“I’m not interested in just texts or the production of certain films,” she explains, “but in audience engagement. So for me, anthropology was fantastic — it opened a lot of doors and provided a lot of methodological tools.” Mankekar’s most recent publication, “Media, Erotics and Transnational Asia,” looks at how transnational media in Asia today is recasting people’s erotic lives.

That is, it looks at how media affects people’s wants and fantasies (e.g., for people, status and things) and, by extension, their sexual desires — as well as the idea of “Asia” itself in the 21st century. Different case studies consider the process from the vantage point of India, Indonesia, Taiwan, China and Cambodia (specifically, the Hmong population).

“We have a tendency to think of media as flowing ‘in’ to Asia from the West, as being unilinear,” Mankekar says. Rather, she says, there is an ongoing circular movement of ideas and images between Asia and the rest of the world. Moreover, that circulation is taking place within a long-established history of such circulations, not just as a result of the Internet or satellite TV.

Bollywood, points out Mankekar, is a good example of the circularity of contemporary media flows, as its films are increasingly popular outside of India. One can see the same circulation of other cultural products, she says, pointing to how Korean soap operas and pop music, as well as Japanese anime, have become popular in the West.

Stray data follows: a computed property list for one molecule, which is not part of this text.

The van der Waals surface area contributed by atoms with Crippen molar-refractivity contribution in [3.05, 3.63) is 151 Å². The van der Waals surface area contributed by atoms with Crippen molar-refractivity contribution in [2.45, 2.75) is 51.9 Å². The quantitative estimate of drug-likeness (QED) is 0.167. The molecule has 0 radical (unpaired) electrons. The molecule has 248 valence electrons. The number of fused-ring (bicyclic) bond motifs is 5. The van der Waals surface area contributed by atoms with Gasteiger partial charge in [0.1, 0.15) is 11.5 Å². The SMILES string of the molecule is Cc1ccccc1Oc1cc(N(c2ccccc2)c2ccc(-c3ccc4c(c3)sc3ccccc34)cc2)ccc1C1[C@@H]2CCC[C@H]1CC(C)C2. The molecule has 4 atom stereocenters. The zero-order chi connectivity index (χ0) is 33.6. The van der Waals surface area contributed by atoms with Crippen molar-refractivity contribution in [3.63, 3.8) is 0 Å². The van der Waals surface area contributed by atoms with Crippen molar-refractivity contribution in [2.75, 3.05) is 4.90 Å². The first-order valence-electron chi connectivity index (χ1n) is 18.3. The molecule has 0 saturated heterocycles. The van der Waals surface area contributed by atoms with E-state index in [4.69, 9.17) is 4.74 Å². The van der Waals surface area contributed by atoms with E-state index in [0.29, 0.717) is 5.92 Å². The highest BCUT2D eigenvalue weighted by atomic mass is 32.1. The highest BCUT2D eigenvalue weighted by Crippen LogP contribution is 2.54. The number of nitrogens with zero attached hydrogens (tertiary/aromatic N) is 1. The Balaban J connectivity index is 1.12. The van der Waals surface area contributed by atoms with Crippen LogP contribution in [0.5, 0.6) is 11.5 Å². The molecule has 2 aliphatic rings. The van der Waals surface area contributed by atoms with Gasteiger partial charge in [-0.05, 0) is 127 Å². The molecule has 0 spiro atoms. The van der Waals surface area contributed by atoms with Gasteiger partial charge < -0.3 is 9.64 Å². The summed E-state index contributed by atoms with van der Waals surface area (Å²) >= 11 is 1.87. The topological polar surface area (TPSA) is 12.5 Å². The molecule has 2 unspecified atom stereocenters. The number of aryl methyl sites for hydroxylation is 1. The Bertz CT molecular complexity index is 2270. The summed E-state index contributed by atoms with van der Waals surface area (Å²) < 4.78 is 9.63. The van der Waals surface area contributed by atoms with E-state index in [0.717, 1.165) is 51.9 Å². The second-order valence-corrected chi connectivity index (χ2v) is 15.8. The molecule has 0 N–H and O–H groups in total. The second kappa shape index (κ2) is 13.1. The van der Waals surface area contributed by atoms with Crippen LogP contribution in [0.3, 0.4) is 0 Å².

Mankekar’s next work looks at how, in our transnational era, media forms connections between a home country and its diasporic populations. “Unsettling India” considers how film, television and print media, as well as commodities (such as those sold in Indian grocery stores), impart experience and knowledge of the Indian “homeland” to the diaspora.

As one shopkeeper she interviewed in the United States commented, “People don’t just come here for rice and spices, they come here for India shopping.” Yet, observes Mankekar, these connections flow in both directions: diasporic images of India also flow back to the homeland destabilizing the very idea of India in the process.

 

Interdisciplinary lectures will feature both UCLA and outside faculty

In addition to her research, Mankekar is working with colleague Daniel M. Neuman to organize the 2013–2014 public lecture series of the Center for India and South Asia.

Neuman, an expert in Indian music, is professor of ethnomusicology and interim director of the UCLA Herb Alpert School of Music at UCLA, where he previously served as dean of the School of the Arts and executive vice chancellor and provost.

Their goal, she says, is to organize lectures that address a range of different topics and disciplines and that feature both UCLA faculty and outside experts. This fall, for example, UCLA Associate Professor of Comparative Literature Aamir Mufti will speak about the Urdu (and Punjabi) poet Faiz Ahmed Faiz on October 16.

Later in the month, acclaimed Stanford physician and best-selling author Abraham Verghese will give a talk entitled “The Pen and the Stethoscope.”

As the year progresses, Mankekar hopes to convene an informal “town meeting” with students, graduate and undergraduate alike, studying South Asia in order to solicit suggestions for speakers. She is also keen to involve students as presenters and to lead question-and-answer sessions. If her research is any indication, be prepared for an interesting lineup of speakers and topics in months to come.